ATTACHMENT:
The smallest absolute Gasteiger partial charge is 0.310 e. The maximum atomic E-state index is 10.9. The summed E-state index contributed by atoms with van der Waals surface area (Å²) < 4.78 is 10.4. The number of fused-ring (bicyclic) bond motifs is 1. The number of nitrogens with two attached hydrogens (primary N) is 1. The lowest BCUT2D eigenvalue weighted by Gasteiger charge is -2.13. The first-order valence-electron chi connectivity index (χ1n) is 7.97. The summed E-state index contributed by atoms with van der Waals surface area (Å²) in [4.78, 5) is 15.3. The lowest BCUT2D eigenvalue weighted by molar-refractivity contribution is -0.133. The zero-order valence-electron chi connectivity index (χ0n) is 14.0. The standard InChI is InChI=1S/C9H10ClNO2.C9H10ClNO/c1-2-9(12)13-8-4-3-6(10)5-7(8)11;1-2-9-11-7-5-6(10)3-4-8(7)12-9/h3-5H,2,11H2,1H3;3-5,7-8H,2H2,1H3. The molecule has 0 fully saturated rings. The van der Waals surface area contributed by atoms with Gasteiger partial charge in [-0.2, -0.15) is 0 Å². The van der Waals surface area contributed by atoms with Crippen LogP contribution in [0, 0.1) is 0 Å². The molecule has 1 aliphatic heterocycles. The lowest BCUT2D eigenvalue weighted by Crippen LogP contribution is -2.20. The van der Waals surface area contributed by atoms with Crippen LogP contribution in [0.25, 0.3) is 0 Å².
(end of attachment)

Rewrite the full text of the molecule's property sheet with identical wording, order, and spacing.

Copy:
The smallest absolute Gasteiger partial charge is 0.310 e. The maximum atomic E-state index is 10.9. The summed E-state index contributed by atoms with van der Waals surface area (Å²) < 4.78 is 10.4. The number of fused-ring (bicyclic) bond motifs is 1. The number of nitrogens with two attached hydrogens (primary N) is 1. The lowest BCUT2D eigenvalue weighted by Gasteiger charge is -2.13. The first-order valence-electron chi connectivity index (χ1n) is 7.97. The summed E-state index contributed by atoms with van der Waals surface area (Å²) in [4.78, 5) is 15.3. The lowest BCUT2D eigenvalue weighted by molar-refractivity contribution is -0.133. The zero-order valence-electron chi connectivity index (χ0n) is 14.0. The standard InChI is InChI=1S/C9H10ClNO2.C9H10ClNO/c1-2-9(12)13-8-4-3-6(10)5-7(8)11;1-2-9-11-7-5-6(10)3-4-8(7)12-9/h3-5H,2,11H2,1H3;3-5,7-8H,2H2,1H3. The molecule has 0 fully saturated rings. The van der Waals surface area contributed by atoms with Gasteiger partial charge in [-0.2, -0.15) is 0 Å². The van der Waals surface area contributed by atoms with Crippen LogP contribution in [0, 0.1) is 0 Å². The molecule has 1 aliphatic heterocycles. The lowest BCUT2D eigenvalue weighted by Crippen LogP contribution is -2.20. The van der Waals surface area contributed by atoms with Crippen LogP contribution in [0.25, 0.3) is 0 Å².